Digital evidence of criminal activity is increasingly relied on by prosecutors and courts in the fight against crime. However, existing mechanisms for collecting electronic evidence have proven to be inadequately slow and authorities have historically faced complex processes in their attempts to receive data stored in other countries.
In April 2018, the Commission attempted to address this by publishing new rules on obtaining electronic evidence.
The proposed Regulation intends to:
- create a European Production Order, allowing a judicial authority in one Member State to obtain electronic evidence (e.g. emails, text or messages in apps) directly from a service provider, such as Facebook or Twitter, in another Member State. The service provider will be obliged to respond within 10 days (or 6 hours in cases of emergency). This is incredibly rapid in contrast with the existing European Investigation Order, which requires responses within 120 days, and the Mutual Legal Assistance procedure which provides for an average of 10 months for responses.
- create a European Preservation Order, allowing a judicial authority in one Member State to request that specific data be preserved.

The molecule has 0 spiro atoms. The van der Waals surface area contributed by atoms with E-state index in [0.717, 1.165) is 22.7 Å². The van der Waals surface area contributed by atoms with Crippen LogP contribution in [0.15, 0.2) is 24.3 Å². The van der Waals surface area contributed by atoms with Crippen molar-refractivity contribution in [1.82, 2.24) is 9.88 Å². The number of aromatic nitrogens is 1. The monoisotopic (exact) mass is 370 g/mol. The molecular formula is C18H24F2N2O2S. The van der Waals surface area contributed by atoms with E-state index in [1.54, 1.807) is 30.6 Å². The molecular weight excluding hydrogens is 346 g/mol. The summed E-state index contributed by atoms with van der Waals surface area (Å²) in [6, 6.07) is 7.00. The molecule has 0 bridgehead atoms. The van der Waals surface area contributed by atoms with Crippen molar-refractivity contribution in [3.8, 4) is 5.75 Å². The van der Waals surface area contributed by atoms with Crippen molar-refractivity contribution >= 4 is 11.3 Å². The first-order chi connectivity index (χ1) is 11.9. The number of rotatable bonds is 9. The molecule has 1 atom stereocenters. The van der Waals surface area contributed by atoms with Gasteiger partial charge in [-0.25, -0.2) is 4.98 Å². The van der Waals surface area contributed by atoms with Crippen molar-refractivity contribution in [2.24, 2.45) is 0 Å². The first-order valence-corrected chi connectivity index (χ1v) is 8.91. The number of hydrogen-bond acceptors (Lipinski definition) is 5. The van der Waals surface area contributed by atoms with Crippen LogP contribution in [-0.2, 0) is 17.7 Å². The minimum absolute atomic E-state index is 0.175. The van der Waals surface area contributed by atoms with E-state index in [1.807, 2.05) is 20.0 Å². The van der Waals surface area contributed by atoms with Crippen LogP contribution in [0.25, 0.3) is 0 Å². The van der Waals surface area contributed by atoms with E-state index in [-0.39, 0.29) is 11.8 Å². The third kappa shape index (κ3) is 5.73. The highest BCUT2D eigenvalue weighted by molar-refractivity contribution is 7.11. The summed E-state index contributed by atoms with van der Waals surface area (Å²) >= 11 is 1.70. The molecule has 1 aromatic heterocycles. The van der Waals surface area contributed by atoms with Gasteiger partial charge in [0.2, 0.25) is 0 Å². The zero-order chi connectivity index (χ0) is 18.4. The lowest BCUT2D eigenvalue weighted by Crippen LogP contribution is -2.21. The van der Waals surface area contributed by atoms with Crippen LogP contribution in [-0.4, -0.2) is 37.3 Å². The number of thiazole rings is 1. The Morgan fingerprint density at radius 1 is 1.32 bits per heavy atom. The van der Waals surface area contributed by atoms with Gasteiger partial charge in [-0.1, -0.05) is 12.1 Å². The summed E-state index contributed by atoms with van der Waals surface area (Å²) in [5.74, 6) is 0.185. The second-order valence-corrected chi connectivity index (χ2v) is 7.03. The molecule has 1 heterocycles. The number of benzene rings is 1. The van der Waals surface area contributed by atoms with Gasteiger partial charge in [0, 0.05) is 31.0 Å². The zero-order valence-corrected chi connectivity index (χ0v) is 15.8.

- include strong safeguards on fundamental rights, including the right to protection of personal data.
- provide legal certainty for businesses and service providers.
Additionally, the proposed Directive requires that service providers designate a legal representative in the Union to receive, comply with and enforce decisions and orders.
The above proposal is the result of a two-year preparation, during which consultations were held with law enforcement, judiciary, civil society, academics and others. In making the proposal the Commission sought to prevent the misuse associated with the “exponential increase in use of online services and apps”. The proposed system will circumvent Mutual Legal Assistance treaties, which have been criticised for being too slow.
The Commission will also work on implementing practical measures, such as supporting cooperation with service providers and US authorities, as well as establishing a secure platform to rapidly exchange requests within the EU.
The proposed system will clearly have a big impact on tech companies, as law enforcement authorities will be able to demand data from them and they will be obliged to comply within a short timeframe. This has led to controversy, with privacy advocates criticising the level of power authorities will have over user data retained by companies. Under the rules, companies will have the option to appeal legal orders but will face sanctions if they refuse to respond to demands.